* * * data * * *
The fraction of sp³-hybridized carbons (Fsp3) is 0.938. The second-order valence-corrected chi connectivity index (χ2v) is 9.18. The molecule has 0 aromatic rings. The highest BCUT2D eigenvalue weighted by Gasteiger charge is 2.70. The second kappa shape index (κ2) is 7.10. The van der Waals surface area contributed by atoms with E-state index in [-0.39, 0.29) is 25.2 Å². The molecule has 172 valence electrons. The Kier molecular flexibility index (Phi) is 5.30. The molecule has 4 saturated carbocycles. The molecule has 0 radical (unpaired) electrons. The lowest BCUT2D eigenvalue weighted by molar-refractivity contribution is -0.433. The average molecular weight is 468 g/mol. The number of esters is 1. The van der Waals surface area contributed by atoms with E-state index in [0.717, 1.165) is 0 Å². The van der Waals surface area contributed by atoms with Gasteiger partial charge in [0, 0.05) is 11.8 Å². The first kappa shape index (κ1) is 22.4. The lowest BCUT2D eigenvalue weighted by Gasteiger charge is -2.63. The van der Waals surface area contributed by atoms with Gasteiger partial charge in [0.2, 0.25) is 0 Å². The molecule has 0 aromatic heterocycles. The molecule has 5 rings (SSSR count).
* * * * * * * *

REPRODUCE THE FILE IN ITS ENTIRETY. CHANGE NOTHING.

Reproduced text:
The fraction of sp³-hybridized carbons (Fsp3) is 0.938. The second-order valence-corrected chi connectivity index (χ2v) is 9.18. The molecule has 0 aromatic rings. The highest BCUT2D eigenvalue weighted by Gasteiger charge is 2.70. The second kappa shape index (κ2) is 7.10. The van der Waals surface area contributed by atoms with E-state index in [-0.39, 0.29) is 25.2 Å². The molecule has 172 valence electrons. The Kier molecular flexibility index (Phi) is 5.30. The molecule has 4 saturated carbocycles. The molecule has 0 radical (unpaired) electrons. The lowest BCUT2D eigenvalue weighted by molar-refractivity contribution is -0.433. The average molecular weight is 468 g/mol. The number of esters is 1. The van der Waals surface area contributed by atoms with E-state index in [0.717, 1.165) is 0 Å². The van der Waals surface area contributed by atoms with Gasteiger partial charge in [0, 0.05) is 11.8 Å². The first kappa shape index (κ1) is 22.4. The lowest BCUT2D eigenvalue weighted by Gasteiger charge is -2.63. The van der Waals surface area contributed by atoms with Gasteiger partial charge in [0.2, 0.25) is 0 Å². The molecule has 0 aromatic heterocycles. The molecule has 5 rings (SSSR count).